A Roadmap for Addressing Objections to Class Settlement

Earlier this year, the Fourth Circuit published an updated roadmap for addressing objections to class settlement. The decision, 1988 Trust for Allen Children Dated 8/8/88 v. Banner Life Insurance Co., 28 F.4th 513 (4th Cir. 2022), will be an important resource for parties hoping to bypass objections en route to settlement. It will also be an important guidepost for class members pursuing objections with hopes of slowing down settlement traffic.

Allen Trust clarifies—for the first time in the Fourth Circuit—the burden of proof that applies when a class member objects to settlement. This novel guidance isn’t the only reason for litigators to keep Allen Trust in their glove box. The opinion provides a comprehensive and careful explication of the standards and procedures that apply when class members object to settlement, including the circumstances under which objectors are entitled to discovery.

For context, Allen Trust arose from a dispute about insurance fees. The plaintiffs, on behalf of a putative class of life insurance policyholders, alleged that their insurers fraudulently increased their cost-of-insurance charges. The parties eventually reached a settlement, and the district court issued preliminary rulings certifying the settlement class and approving the terms of the settlement.

After the parties gave notice of their proposed settlement, a class member objected, alleging that the settlement failed to take into account the unique features of its slightly different life insurance policy. In an unusual move, the district court allowed the objector to take discovery. But after limited depositions and interrogatories, the district court overruled the objection, certified the class and approved the settlement. The objector appealed, giving the Fourth Circuit an opportunity to clarify its class settlement analysis.

First, the Fourth Circuit addressed “the burden of proof, or lack thereof,” on an objector. The Court acknowledged that, in its previous opinions, it had not clearly identified who bears the burden when a class member objects to settlement. The Court clarified that the parties seeking settlement bear the ultimate burden of showing that: (1) the class satisfies the requirements of Rule 23; (2) the settlement is fair, reasonable, and adequate; and (3) the objection lacks merit. The showing necessary to carry this burden will vary based on the strength of the objection.

The appellate court clarified that objectors can’t exactly freewheel through the process. They still must state the grounds for the objection with specificity, including by explaining whether their concerns apply only to the objector, to some subset of the class, or to the class as a whole. The trial court may reject an objection for lack of specificity, so objectors and parties to the settlement alike should consider whether the objection is sufficient to satisfy this preliminary requirement.

Next, the Court discussed the circumstances under which an objector is entitled to conduct its own discovery. It is “extremely unusual,” the Court observed, for a trial court to grant such a request. The objector has no absolute right to discovery, and typically it is unnecessary because of the substantial discovery conducted in the underlying litigation. The district court has broad discretion, however, to grant discovery to an objector if it will assist in determining whether the settlement is fair.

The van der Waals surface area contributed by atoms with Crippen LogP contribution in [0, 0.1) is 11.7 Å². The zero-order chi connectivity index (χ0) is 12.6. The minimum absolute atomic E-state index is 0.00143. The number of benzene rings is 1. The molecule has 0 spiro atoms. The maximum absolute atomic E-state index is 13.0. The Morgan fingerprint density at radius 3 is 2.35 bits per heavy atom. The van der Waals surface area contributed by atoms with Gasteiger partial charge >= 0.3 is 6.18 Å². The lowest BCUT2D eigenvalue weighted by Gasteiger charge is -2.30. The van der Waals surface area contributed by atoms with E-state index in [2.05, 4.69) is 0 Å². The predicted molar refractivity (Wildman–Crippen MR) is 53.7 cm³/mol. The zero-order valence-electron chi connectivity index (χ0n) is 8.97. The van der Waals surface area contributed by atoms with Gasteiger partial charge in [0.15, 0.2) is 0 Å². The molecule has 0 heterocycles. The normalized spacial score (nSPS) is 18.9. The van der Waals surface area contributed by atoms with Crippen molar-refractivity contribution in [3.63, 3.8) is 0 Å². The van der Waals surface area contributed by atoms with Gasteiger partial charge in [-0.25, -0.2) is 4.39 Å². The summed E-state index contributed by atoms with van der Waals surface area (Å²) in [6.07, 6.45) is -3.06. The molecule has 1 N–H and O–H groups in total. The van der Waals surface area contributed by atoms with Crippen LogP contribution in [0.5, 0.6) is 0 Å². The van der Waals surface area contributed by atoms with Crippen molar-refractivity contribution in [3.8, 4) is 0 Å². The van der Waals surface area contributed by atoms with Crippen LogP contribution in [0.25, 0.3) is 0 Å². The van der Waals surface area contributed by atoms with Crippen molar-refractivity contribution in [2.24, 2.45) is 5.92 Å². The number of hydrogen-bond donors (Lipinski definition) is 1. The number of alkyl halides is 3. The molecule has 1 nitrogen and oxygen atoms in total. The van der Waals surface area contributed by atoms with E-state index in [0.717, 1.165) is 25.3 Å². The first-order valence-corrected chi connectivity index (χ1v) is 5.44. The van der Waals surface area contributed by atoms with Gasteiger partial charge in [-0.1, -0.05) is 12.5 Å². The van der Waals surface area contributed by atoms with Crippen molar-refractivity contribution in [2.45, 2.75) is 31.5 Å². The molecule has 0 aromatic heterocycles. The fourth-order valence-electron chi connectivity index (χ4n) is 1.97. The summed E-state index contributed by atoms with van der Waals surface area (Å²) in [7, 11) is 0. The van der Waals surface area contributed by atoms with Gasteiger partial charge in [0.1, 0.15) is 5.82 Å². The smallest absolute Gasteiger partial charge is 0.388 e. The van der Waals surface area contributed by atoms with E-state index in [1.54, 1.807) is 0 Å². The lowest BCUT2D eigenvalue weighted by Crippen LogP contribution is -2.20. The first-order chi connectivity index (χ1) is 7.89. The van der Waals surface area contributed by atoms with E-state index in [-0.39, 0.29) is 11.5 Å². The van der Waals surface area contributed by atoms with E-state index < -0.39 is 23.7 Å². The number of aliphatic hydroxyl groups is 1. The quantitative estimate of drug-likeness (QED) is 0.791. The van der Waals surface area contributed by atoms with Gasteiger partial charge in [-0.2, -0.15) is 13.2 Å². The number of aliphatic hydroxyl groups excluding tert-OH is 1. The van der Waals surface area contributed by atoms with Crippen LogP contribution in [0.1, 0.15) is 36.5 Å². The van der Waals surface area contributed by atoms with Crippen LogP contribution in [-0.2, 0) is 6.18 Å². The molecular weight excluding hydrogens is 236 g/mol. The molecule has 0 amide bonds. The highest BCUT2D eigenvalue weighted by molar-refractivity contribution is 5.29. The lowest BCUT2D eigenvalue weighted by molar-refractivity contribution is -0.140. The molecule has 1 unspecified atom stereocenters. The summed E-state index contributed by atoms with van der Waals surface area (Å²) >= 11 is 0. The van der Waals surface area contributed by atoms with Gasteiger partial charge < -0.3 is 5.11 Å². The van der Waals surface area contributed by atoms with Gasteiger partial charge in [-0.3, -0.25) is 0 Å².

The Court next addressed the proprietary of class certification, an issue it reviews for abuse of discretion. The opinion includes a helpful refresher on the requirements of Rule 23: numerosity, commonality, typicality, adequacy and—for Rule 23(b)(3) classes—predominance. We will not rehash the finer points of those familiar requirements here, but one aspect of the Allen Trust decision sheds light on how this analysis applies in the context of settlement objections. Here, the objector argued that the class failed the predominance requirement because, by virtue of its different policy terms, the objector’s injury occurred in a unique manner and at a different time. The Court rejected this argument, concluding that common questions still predominated because the magnitude of the injury was the same for all class members.

Finally, the Court considered whether the proposed settlement was fair, reasonable, and adequate as required by Rule 23(e)(2). The Court also reviews this issue for abuse of discretion. The niceties of this inquiry are beyond the scope of this post, but be aware that the substance and strength of the objector’s opposition are relevant for purposes of this phase of the class settlement analysis. The district court will consider the degree of opposition and whether the proposed settlement addresses the objector’s concerns. In Allen Trust, for example, the Court approved the settlement as fair, reasonable, and adequate in part because there was only one objector whose injury was speculative.

As objections become a more common feature on the road to class settlement, litigators should keep Allen Trust handy as a guide for raising or overcoming them. The opinion solidifies previously uncertain principles relating to settlement objections and consolidates the key procedures and legal standards. Overall, Allen Trust serves as an important reminder that class settlement approval is not a given. Those class members who oppose settlement have a legitimate opportunity to steer the proposal off course. The parties seeking settlement must be prepared to navigate the detours and find a clear route to resolution.